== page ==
The Complainant asserts that the Respondent makes no use of the disputed domain name "in connection with a bona fide offering of goods or services" it is currently linked to a website offering various products including "stickers" for the Complainant's products as well as products of the Complainant's competitors. Moreover, according to the Complainant, the website copies various elements from the Complainant's own website including the Complainant's figurative trademark and the slogan from the Complainant's foundation that was established by the client to improve the lives of people with diabetes and grants awards to various organizations dedicated to the same goal. The Complainant points the Panel's attention to the fact that the website does not contain information on who is operating it. The Complainant believes that this gives the impression that the website serves fraudulent purposes as the offered products that are taken, inter alia from the Complainant's shops will most likely not be provided to their buyers. Furthermore, the Complainant notes that the website accepts credit cards only which – in the Complainant's opinion indicates that its further purpose is phishing for credit card data.
Thirdly, the Complainant states that the disputed domain name was registered and is being used in bad faith. The Complainant emphasizes that the Respondent was well aware of the popularity of the DEXCOM mark which was already well-known for medical devices for quite a while in 2015. Furthermore, according to the Complainant, the disputed domain name was linked to a website identical to the current website immediately after it was registered.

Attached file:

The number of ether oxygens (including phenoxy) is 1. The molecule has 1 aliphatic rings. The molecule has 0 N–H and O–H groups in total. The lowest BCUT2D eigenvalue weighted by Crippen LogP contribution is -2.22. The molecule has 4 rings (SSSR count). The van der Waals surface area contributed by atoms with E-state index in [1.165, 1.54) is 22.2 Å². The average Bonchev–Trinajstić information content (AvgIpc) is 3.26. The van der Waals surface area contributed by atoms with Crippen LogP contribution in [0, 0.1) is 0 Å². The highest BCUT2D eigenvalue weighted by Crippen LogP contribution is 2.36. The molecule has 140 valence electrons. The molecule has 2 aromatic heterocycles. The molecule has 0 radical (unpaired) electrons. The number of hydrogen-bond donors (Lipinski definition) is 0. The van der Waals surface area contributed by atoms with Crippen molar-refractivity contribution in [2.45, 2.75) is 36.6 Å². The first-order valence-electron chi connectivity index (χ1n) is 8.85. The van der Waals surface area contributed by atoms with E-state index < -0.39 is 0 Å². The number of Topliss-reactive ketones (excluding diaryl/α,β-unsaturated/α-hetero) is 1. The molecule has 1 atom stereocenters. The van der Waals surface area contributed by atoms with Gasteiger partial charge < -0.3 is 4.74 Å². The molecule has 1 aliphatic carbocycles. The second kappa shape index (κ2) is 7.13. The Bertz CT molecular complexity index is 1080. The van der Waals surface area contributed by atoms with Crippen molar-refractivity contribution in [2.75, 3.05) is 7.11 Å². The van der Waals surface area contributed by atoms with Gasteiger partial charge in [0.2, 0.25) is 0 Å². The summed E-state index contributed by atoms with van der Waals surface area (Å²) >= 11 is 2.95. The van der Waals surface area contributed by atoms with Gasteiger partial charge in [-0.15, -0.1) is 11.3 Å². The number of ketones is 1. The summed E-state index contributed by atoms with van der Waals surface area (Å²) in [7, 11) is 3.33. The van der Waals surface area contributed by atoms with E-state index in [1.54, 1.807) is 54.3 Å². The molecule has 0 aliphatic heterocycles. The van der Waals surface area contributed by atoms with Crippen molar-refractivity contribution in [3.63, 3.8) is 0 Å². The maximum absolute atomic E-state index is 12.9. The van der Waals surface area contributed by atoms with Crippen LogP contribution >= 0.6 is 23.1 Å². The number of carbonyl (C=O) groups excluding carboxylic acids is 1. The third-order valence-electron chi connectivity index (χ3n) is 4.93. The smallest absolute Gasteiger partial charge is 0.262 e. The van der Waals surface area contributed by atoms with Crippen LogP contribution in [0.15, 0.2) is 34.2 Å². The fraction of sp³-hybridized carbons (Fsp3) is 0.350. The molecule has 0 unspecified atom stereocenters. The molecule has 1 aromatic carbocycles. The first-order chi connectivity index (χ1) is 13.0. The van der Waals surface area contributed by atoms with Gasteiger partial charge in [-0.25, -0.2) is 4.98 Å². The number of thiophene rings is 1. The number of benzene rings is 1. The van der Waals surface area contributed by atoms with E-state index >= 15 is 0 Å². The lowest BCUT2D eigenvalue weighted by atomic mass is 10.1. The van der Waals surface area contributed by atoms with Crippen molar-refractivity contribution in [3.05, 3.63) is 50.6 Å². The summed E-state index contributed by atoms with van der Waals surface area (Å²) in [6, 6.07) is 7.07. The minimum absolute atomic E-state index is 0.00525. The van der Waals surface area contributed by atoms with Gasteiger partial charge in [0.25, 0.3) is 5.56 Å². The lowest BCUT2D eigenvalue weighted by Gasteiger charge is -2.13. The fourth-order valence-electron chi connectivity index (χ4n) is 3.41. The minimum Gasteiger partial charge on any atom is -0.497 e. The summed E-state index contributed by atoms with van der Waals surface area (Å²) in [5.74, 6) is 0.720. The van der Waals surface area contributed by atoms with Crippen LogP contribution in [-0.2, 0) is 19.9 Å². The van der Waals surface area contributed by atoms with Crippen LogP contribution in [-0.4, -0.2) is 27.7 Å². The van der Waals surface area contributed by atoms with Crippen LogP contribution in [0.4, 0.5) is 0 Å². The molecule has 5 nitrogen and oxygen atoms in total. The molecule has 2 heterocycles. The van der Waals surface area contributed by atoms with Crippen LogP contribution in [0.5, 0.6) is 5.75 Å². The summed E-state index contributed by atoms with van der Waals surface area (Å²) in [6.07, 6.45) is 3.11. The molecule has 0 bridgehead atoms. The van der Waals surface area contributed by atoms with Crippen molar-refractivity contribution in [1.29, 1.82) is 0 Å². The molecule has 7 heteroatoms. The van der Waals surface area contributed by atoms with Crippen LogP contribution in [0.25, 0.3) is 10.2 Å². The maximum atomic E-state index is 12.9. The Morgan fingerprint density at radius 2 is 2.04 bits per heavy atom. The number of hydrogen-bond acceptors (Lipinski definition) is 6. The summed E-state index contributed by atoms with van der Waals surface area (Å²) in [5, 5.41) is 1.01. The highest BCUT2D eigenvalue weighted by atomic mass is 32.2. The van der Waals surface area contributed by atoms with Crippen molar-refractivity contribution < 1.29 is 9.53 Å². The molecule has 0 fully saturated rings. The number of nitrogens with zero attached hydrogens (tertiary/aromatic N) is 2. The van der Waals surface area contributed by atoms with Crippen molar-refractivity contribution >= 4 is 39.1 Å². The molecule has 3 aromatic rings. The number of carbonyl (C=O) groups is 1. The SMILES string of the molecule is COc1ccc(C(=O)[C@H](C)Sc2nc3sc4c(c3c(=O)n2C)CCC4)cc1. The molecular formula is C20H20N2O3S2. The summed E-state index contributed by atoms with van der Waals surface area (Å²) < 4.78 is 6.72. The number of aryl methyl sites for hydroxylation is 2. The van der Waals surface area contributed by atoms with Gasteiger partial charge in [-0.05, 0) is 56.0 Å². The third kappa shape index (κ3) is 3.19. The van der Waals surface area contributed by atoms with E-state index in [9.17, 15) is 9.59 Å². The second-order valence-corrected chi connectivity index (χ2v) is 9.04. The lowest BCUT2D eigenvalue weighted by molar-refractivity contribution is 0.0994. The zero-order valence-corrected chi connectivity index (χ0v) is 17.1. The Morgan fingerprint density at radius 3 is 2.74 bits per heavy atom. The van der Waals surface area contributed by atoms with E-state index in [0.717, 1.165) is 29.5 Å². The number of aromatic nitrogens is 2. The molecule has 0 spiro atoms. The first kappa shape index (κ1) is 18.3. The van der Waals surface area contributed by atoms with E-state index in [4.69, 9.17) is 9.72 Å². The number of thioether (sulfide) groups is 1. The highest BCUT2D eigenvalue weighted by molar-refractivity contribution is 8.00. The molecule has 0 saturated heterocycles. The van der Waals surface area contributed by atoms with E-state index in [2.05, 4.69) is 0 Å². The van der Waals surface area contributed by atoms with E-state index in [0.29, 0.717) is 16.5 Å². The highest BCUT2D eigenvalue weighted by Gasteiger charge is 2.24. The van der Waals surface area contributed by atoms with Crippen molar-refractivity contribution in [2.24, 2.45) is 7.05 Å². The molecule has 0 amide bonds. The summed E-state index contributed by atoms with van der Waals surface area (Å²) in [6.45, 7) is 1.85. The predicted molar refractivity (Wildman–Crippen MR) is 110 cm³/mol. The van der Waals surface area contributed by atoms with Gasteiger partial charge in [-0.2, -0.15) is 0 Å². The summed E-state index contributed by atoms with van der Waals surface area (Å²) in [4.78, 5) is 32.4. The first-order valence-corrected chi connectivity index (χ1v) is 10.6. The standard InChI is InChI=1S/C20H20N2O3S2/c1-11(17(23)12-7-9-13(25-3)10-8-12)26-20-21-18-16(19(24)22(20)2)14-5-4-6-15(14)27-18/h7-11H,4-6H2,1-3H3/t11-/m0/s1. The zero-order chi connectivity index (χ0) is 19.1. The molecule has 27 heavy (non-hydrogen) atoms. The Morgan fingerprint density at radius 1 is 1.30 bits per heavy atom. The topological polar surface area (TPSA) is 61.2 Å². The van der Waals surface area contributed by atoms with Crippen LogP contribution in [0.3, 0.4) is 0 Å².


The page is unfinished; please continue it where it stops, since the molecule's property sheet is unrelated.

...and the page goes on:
The Complainant asserts that bad faith registration and use is presumed by the fact of the identity of the disputed domain name to the DEXCOM mark. Moreover, the Complainant submits that the Respondent tries to impersonate the Complainant by not providing any contact information on the website under the disputed domain name or in the domain registration itself and even uses a privacy shield for the registration. According to the Complainant, the design of the website under the disputed domain name leads to the assumption that it is used for fraudulent or phishing purposes. In any event, the Complainant contends that the Respondent chose the domain to use it in the way of typosquatting to divert Internet traffic from the Complainant's websites to its own website and to sell products identical to those for which the DEXCOM mark is registered.